Although Gordon County has some of the most beautiful weather in the country year-round, it is also susceptible to a wide variety of natural disasters. During Severe Weather Preparedness Week, Feb. 1-5, 2016, Georgians are encouraged to learn about the different threats and start getting prepared for them. Each day has a different focus.
Family Preparedness/NOAA Weather Radio Day – February 1, 2016
- If a disaster struck, would your family know what to do? What if you were separated? How would you contact each other if cell phone service was unavailable? Sit down with your family and friends to decide how you will get in contact with each other, where you will go and what you will do in an emergency.
- Also on February 1, 2016 take a few minutes to program your NOAA Weather Radio. If you don’t have a weather radio, consider purchasing one. They are the most reliable way to get weather alerts, even if you’re asleep. Also, please consider assembling and emergency supply kit for your home and vehicles.
Thunderstorm Safety – February 2, 2016
- Thunderstorms are common in Gordon County, and they shouldn’t be underestimated. They can produce strong winds, lightning, tornadoes, hail and flash flooding.
- Nearly 10 percent of thunderstorms are classified as severe, meaning they have winds of at least 58 mph, hail at least three-quarters of an inch thick or are capable of producing a tornado.
- Remember to tie down loose outdoor items before severe thunderstorms. Postpone outdoor activities and stay inside.
Tornado Safety – February 3, 2016
- Tornadoes are some of nature’s most violent storms, generating wind speeds that can exceed 250 mph.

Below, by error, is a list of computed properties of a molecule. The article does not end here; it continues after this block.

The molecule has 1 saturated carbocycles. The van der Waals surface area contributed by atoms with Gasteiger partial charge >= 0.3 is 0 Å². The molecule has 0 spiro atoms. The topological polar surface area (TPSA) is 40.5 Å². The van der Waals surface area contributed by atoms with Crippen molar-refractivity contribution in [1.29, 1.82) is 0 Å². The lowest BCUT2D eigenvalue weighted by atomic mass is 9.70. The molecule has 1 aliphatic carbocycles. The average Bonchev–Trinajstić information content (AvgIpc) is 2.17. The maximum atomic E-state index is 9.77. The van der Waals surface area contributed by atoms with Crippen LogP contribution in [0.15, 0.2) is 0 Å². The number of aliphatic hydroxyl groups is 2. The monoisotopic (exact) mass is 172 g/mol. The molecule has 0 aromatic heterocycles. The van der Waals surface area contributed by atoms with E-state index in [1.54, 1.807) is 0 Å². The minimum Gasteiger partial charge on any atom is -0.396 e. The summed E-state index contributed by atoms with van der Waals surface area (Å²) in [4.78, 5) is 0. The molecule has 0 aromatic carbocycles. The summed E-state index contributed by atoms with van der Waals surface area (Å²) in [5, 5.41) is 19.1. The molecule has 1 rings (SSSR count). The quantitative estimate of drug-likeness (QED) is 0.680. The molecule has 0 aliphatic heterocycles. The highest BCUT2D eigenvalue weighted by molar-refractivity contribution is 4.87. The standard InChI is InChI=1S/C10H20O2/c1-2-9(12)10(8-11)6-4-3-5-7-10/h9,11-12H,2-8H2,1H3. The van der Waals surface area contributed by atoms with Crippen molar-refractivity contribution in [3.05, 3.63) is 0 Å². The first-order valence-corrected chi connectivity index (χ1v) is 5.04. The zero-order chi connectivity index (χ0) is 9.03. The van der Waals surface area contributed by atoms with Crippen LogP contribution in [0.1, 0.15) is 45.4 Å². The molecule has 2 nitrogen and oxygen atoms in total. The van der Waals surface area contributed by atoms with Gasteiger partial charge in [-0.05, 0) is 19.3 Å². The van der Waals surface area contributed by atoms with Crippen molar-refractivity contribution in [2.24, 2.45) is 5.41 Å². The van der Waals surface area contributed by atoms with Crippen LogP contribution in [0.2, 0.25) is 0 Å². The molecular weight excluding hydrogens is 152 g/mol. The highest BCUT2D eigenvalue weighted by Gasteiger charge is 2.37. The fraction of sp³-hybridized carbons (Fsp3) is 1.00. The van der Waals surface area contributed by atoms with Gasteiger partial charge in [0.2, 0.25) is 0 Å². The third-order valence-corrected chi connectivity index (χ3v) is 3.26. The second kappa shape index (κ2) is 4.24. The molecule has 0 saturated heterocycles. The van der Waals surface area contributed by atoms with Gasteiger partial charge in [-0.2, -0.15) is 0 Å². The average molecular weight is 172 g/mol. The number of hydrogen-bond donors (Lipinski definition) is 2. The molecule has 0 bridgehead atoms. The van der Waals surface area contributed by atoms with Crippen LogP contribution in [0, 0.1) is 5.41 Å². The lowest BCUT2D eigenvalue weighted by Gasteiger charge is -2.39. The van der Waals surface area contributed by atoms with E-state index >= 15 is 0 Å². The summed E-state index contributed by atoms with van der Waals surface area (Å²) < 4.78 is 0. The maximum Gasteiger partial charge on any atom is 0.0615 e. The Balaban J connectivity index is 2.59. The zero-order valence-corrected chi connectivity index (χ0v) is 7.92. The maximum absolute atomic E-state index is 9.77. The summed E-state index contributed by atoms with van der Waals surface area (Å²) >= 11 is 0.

- A tornado watch means a tornado is possible in your area. A tornado warning means a tornado has been spotted, and you should take shelter immediately.
- It’s important for everyone in the family to know the safest place to go during a tornado. Storm cellars and basements provide the best protection. If underground shelter is not available, go to an interior room or hallway on the lowest floor possible.
Lightning Safety – February 4, 2016
- Lightning can strike from many miles away. To determine whether it’s safe to be outside, remember the 30/30 Rule: Go indoors if, after seeing lightning, you cannot count to 30 before hearing thunder. Stay indoors for 30 minutes after the last clap of thunder.
- Avoid showering or bathing during thunderstorms, as plumbing and bathroom fixtures can conduct electricity from lightning through running water.
Flood Safety – February 5, 2016
- Nearly half of all flood-related deaths occur when people drive into floodwaters and their vehicle is swept away. It only takes two feet of water to sweep away a vehicle. Remember: turn around, don’t drown.
- Protect your important documents from flooding by making copies and placing them in a waterproof container, like a plastic bag.